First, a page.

SHOULD OBJECTS BE REPRESENTED BY USER-DEFINED scalar. Note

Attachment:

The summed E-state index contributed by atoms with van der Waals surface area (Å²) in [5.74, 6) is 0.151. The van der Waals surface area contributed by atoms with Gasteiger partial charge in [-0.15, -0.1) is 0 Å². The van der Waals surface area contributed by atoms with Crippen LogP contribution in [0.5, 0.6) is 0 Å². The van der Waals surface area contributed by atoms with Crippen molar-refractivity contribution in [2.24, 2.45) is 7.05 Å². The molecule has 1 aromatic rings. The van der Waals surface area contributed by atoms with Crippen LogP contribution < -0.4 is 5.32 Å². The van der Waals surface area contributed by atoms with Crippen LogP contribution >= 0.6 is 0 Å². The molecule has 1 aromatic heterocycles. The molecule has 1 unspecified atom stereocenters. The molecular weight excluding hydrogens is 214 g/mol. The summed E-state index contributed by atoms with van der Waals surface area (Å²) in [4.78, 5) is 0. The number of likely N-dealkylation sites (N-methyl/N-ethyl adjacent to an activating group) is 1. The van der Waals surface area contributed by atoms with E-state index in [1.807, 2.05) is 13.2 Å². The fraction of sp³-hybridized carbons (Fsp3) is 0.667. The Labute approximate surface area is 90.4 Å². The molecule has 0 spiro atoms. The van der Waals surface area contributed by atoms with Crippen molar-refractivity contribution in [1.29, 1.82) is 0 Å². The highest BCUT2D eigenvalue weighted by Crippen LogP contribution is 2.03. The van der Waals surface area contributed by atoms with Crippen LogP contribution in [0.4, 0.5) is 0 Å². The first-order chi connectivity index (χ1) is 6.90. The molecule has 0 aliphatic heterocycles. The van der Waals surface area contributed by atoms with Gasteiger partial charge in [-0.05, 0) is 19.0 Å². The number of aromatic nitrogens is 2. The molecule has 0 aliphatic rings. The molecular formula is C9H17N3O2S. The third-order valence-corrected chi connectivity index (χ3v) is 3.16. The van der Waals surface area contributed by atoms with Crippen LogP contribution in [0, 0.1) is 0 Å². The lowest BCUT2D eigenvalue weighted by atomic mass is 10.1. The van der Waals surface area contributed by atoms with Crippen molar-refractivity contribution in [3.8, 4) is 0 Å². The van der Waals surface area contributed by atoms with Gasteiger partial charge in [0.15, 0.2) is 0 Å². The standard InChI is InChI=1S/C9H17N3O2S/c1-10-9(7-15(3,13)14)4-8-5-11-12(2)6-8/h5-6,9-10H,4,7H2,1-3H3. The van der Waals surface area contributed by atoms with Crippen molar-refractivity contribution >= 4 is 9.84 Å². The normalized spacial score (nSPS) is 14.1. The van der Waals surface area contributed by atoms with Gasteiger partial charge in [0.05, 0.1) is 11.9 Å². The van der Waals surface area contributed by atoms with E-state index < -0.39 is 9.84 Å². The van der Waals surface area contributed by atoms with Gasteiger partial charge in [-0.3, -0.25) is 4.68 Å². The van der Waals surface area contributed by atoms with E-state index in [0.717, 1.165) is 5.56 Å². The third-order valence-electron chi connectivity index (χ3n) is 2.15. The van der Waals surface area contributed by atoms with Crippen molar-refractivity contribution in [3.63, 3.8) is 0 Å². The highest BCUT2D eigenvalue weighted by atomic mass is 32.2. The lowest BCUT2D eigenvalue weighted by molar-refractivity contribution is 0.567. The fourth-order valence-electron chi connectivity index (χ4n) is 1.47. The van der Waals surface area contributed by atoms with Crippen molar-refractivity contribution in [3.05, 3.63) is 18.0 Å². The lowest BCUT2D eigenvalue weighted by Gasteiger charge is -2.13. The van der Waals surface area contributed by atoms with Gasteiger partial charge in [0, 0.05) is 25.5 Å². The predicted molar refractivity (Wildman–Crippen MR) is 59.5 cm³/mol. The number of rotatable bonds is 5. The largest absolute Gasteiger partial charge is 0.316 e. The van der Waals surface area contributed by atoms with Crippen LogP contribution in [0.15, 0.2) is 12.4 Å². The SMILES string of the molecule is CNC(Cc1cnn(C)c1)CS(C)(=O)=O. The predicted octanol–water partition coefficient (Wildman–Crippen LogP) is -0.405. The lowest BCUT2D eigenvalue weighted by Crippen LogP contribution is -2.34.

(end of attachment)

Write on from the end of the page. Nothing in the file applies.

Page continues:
SHOULD OBJECTS BE REPRESENTED BY USER-DEFINED scalar. Note that the number of fields required to represent a value does not determine whether or not it is a scalar; we saw the date example at the beginning of this chapter that had three fields but was still a scalar. Is a geometric point a scalar? No, because its representation requires two dimensions, not just two numbers. But why is a date that has three numbers a scalar but a point that has only two numbers associated with it not a scalar? You can ask of any date something like Is date d2 between date d1 and date d3? and get a consistent answer. But there is no way in general to consistently answer the question Is point p2 between point p1 and point p3? The reason you can t get a consistent answer to this question for points is that each answer to a between question makes a commitment to the next. For example, consider the following questions and answers. Is date d2 between date d1 and date d3? Yes. Is date d4 between date d1 and date d2? Yes. If someone then asks, Is date d4 between date d1 and date d3? the answer must be yes. This is because dates have an order they in effect map onto the real number line. In fact, internally SQL Server can use floating point numbers to represent dates because of this. This is not true for points, because they are not scalars. One of the problems with asking a between question of points is that our conventional notion of between would require all three of the points involved to be on the same line. If we use this kind of definition of between for points, there are many points for which we cannot answer the between question, because it makes no sense. But if we can just come up with an alternate definition of between that works consistently, we can still consider points to be scalars. Let s try to make up something that is similar to the way between works for dates. For dates, we can say that d2 is between d1 and d3 if both abs(d2 -d1) Java Web Hosting services

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